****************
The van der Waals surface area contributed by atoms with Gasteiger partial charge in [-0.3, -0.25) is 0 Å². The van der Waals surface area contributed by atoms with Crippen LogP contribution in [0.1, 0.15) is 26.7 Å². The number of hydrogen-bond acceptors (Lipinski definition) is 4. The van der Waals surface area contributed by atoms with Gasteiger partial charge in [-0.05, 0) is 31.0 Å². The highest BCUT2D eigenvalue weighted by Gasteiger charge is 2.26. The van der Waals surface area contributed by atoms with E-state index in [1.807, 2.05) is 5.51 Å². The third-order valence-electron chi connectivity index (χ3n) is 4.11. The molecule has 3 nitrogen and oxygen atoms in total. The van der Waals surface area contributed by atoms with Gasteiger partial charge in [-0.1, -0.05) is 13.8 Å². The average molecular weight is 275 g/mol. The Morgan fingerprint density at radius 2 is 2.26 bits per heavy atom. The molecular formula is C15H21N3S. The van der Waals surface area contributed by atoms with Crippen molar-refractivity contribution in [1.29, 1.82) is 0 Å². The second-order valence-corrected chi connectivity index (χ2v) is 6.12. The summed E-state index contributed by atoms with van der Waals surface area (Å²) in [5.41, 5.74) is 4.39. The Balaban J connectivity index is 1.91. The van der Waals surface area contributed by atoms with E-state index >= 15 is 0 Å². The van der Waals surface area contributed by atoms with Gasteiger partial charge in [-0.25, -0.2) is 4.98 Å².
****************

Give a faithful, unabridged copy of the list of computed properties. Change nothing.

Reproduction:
The van der Waals surface area contributed by atoms with Gasteiger partial charge in [-0.3, -0.25) is 0 Å². The van der Waals surface area contributed by atoms with Crippen LogP contribution in [0.1, 0.15) is 26.7 Å². The number of hydrogen-bond acceptors (Lipinski definition) is 4. The van der Waals surface area contributed by atoms with Gasteiger partial charge in [-0.05, 0) is 31.0 Å². The highest BCUT2D eigenvalue weighted by Gasteiger charge is 2.26. The van der Waals surface area contributed by atoms with E-state index in [1.807, 2.05) is 5.51 Å². The third-order valence-electron chi connectivity index (χ3n) is 4.11. The molecule has 3 nitrogen and oxygen atoms in total. The van der Waals surface area contributed by atoms with Gasteiger partial charge in [-0.1, -0.05) is 13.8 Å². The average molecular weight is 275 g/mol. The Morgan fingerprint density at radius 2 is 2.26 bits per heavy atom. The molecular formula is C15H21N3S. The van der Waals surface area contributed by atoms with Crippen molar-refractivity contribution in [1.29, 1.82) is 0 Å². The second-order valence-corrected chi connectivity index (χ2v) is 6.12. The summed E-state index contributed by atoms with van der Waals surface area (Å²) in [5.41, 5.74) is 4.39. The Balaban J connectivity index is 1.91. The van der Waals surface area contributed by atoms with E-state index >= 15 is 0 Å². The van der Waals surface area contributed by atoms with Gasteiger partial charge in [-0.25, -0.2) is 4.98 Å².